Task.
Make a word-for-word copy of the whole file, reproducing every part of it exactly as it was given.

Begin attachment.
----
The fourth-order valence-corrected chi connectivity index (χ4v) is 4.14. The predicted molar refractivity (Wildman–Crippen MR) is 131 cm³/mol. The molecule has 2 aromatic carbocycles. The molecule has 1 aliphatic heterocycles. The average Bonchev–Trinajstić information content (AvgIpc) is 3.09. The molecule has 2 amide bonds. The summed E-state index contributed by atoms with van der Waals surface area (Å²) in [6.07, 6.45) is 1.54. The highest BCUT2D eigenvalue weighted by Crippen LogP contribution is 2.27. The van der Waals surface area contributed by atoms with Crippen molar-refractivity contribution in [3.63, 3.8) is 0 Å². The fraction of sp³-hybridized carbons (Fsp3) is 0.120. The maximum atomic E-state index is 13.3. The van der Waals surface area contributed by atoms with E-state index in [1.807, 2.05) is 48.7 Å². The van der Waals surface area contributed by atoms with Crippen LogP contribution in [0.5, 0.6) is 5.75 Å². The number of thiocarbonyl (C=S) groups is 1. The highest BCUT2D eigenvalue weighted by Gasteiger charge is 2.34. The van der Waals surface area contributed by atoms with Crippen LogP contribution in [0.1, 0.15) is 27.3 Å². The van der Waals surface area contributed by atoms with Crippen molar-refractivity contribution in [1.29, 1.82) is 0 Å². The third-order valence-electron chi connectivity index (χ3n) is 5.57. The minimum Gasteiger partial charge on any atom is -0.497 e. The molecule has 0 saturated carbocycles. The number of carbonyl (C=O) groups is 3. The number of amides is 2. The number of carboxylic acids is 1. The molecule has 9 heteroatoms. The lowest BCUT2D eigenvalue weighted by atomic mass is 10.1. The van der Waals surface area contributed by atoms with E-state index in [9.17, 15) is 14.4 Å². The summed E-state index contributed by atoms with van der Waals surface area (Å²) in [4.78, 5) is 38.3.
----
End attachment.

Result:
The fourth-order valence-corrected chi connectivity index (χ4v) is 4.14. The predicted molar refractivity (Wildman–Crippen MR) is 131 cm³/mol. The molecule has 2 aromatic carbocycles. The molecule has 1 aliphatic heterocycles. The average Bonchev–Trinajstić information content (AvgIpc) is 3.09. The molecule has 2 amide bonds. The summed E-state index contributed by atoms with van der Waals surface area (Å²) in [6.07, 6.45) is 1.54. The highest BCUT2D eigenvalue weighted by Crippen LogP contribution is 2.27. The van der Waals surface area contributed by atoms with Crippen molar-refractivity contribution in [3.63, 3.8) is 0 Å². The fraction of sp³-hybridized carbons (Fsp3) is 0.120. The maximum atomic E-state index is 13.3. The van der Waals surface area contributed by atoms with E-state index in [1.807, 2.05) is 48.7 Å². The van der Waals surface area contributed by atoms with Crippen LogP contribution in [0.5, 0.6) is 5.75 Å². The number of thiocarbonyl (C=S) groups is 1. The highest BCUT2D eigenvalue weighted by Gasteiger charge is 2.34. The van der Waals surface area contributed by atoms with Crippen LogP contribution in [0.1, 0.15) is 27.3 Å². The van der Waals surface area contributed by atoms with Crippen molar-refractivity contribution in [1.29, 1.82) is 0 Å². The third-order valence-electron chi connectivity index (χ3n) is 5.57. The minimum Gasteiger partial charge on any atom is -0.497 e. The molecule has 0 saturated carbocycles. The number of carbonyl (C=O) groups is 3. The number of amides is 2. The number of carboxylic acids is 1. The molecule has 9 heteroatoms. The lowest BCUT2D eigenvalue weighted by atomic mass is 10.1. The van der Waals surface area contributed by atoms with E-state index in [9.17, 15) is 14.4 Å². The summed E-state index contributed by atoms with van der Waals surface area (Å²) in [4.78, 5) is 38.3.